WASHINGTON – The Obama Administration has proposed a five-part plan that would give the Commodity Futures Trading Commission’s (CFTC) greater power to monitor and enforce trading in energy markets, such as oil and gas.
The goal of the program is to reduce speculation in oil markets, for example that caused by geopolitical supply concerns, such as tensions with Iran, and has at least partially caused the recent spike in gas prices.
“At a time when instability in the Middle East is contributing to rising global oil prices that impact consumers at the pump, it is critically important to give American families confidence that illegal manipulation, fraud and market rigging are not contributing to gas price increases,” the White House stated.
The White House plan calls on Congress to pass these measures to “legal manipulation by financial traders is not contributing to prices at the pump.”
The first part of the plan calls for more “cops on the beat” to oversee oil markets. The proposal asks Congress to increase funding to six times the current level to support additional staff to monitor, and enforce rules, in oil futures trading. This would increase funding from $52 million in FY-2012 to $308 million in FY-2013.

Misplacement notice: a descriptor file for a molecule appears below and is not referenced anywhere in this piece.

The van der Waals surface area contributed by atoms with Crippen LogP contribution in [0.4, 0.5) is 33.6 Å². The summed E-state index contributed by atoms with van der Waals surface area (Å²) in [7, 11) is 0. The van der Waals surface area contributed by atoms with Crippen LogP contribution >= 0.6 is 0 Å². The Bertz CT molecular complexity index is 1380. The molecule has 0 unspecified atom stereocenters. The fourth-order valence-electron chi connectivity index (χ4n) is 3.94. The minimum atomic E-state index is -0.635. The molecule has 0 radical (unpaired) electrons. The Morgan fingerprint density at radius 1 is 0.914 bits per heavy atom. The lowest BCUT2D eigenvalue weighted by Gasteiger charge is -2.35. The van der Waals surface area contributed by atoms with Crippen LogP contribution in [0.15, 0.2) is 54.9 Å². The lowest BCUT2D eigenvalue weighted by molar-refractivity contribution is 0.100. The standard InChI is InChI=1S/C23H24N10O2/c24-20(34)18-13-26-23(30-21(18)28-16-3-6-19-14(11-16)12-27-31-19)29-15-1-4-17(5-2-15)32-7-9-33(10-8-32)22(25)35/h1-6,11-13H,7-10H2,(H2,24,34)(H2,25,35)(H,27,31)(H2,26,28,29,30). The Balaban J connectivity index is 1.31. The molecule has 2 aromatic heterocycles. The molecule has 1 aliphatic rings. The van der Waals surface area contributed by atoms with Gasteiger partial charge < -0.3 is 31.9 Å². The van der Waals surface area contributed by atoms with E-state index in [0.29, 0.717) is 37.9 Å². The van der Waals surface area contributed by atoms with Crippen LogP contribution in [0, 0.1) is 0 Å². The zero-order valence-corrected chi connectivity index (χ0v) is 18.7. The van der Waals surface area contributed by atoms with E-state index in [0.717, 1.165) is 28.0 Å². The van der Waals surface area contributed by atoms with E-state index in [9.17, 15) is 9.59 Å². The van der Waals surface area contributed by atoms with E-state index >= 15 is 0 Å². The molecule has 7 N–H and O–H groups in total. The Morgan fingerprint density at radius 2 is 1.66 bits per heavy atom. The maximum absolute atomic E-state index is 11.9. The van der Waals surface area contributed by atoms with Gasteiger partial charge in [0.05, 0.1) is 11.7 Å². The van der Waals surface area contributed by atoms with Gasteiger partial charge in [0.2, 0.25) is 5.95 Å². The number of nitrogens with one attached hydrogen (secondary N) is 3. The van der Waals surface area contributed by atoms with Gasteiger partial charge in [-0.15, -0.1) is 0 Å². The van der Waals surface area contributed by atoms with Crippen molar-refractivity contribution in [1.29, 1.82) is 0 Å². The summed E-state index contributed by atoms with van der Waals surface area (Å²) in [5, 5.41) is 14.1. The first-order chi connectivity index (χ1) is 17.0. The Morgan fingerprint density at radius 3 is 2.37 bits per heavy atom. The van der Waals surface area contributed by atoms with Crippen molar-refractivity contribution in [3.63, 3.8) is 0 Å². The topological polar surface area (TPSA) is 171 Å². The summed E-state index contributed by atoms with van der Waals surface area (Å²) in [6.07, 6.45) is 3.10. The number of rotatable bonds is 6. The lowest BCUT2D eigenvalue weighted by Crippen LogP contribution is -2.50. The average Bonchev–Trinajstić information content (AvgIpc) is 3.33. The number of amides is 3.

The next part of the plan asks Congress to fund IT upgrades to further strengthen the CFTC’s ability to monitor energy market trading. Part three of the plan calls for increased civil and criminal penalties for manipulation in “key energy markets,” from $1 million to $10 million. Part four gives the CFTC more power to increase margin requirements for trading in oil futures markets (the margin requirement is the amount of money an investor must put into a margin account before being able to buy on margin or sell short), and part five calls for greater analysis of data (confidentiality laws prevent the release of some aggregated data to the public) by bringing in outside experts.
The national average price of a gallon of unleaded gasoline increased 1 cent to $2.88 for the week ending July 16 and has climbed 3 cents since the Fourth of July holiday, according to AAA.